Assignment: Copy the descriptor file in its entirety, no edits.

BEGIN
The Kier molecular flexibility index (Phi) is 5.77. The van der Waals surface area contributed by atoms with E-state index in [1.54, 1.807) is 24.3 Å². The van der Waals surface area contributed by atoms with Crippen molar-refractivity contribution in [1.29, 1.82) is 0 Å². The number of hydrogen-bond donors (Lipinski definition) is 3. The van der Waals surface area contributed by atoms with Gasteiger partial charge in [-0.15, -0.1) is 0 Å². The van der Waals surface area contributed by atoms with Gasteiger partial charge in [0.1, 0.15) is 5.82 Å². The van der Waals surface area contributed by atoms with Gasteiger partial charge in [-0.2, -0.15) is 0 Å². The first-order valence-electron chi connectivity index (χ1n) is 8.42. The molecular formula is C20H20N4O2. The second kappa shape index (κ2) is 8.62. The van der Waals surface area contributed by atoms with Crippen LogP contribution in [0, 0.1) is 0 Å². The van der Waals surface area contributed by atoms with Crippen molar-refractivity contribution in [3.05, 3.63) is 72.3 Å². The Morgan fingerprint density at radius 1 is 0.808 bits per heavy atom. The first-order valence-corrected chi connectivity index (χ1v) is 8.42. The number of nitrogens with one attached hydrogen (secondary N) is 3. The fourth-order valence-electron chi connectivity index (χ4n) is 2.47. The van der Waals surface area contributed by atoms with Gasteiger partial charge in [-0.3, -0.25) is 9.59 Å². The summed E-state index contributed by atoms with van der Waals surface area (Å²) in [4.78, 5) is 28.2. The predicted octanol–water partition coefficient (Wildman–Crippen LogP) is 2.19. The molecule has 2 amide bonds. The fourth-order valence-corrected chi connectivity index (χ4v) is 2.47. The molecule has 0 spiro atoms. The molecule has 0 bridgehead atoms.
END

The Kier molecular flexibility index (Phi) is 5.77. The van der Waals surface area contributed by atoms with E-state index in [1.54, 1.807) is 24.3 Å². The van der Waals surface area contributed by atoms with Crippen molar-refractivity contribution in [1.29, 1.82) is 0 Å². The number of hydrogen-bond donors (Lipinski definition) is 3. The van der Waals surface area contributed by atoms with Gasteiger partial charge in [-0.15, -0.1) is 0 Å². The van der Waals surface area contributed by atoms with Gasteiger partial charge in [0.1, 0.15) is 5.82 Å². The van der Waals surface area contributed by atoms with Gasteiger partial charge in [-0.2, -0.15) is 0 Å². The first-order valence-electron chi connectivity index (χ1n) is 8.42. The molecular formula is C20H20N4O2. The second kappa shape index (κ2) is 8.62. The van der Waals surface area contributed by atoms with Crippen LogP contribution in [0, 0.1) is 0 Å². The van der Waals surface area contributed by atoms with Crippen molar-refractivity contribution in [3.05, 3.63) is 72.3 Å². The Morgan fingerprint density at radius 1 is 0.808 bits per heavy atom. The first-order valence-corrected chi connectivity index (χ1v) is 8.42. The number of nitrogens with one attached hydrogen (secondary N) is 3. The fourth-order valence-electron chi connectivity index (χ4n) is 2.47. The van der Waals surface area contributed by atoms with Gasteiger partial charge in [-0.3, -0.25) is 9.59 Å². The summed E-state index contributed by atoms with van der Waals surface area (Å²) in [4.78, 5) is 28.2. The predicted octanol–water partition coefficient (Wildman–Crippen LogP) is 2.19. The molecule has 2 amide bonds. The fourth-order valence-corrected chi connectivity index (χ4v) is 2.47. The molecule has 0 spiro atoms. The molecule has 0 bridgehead atoms.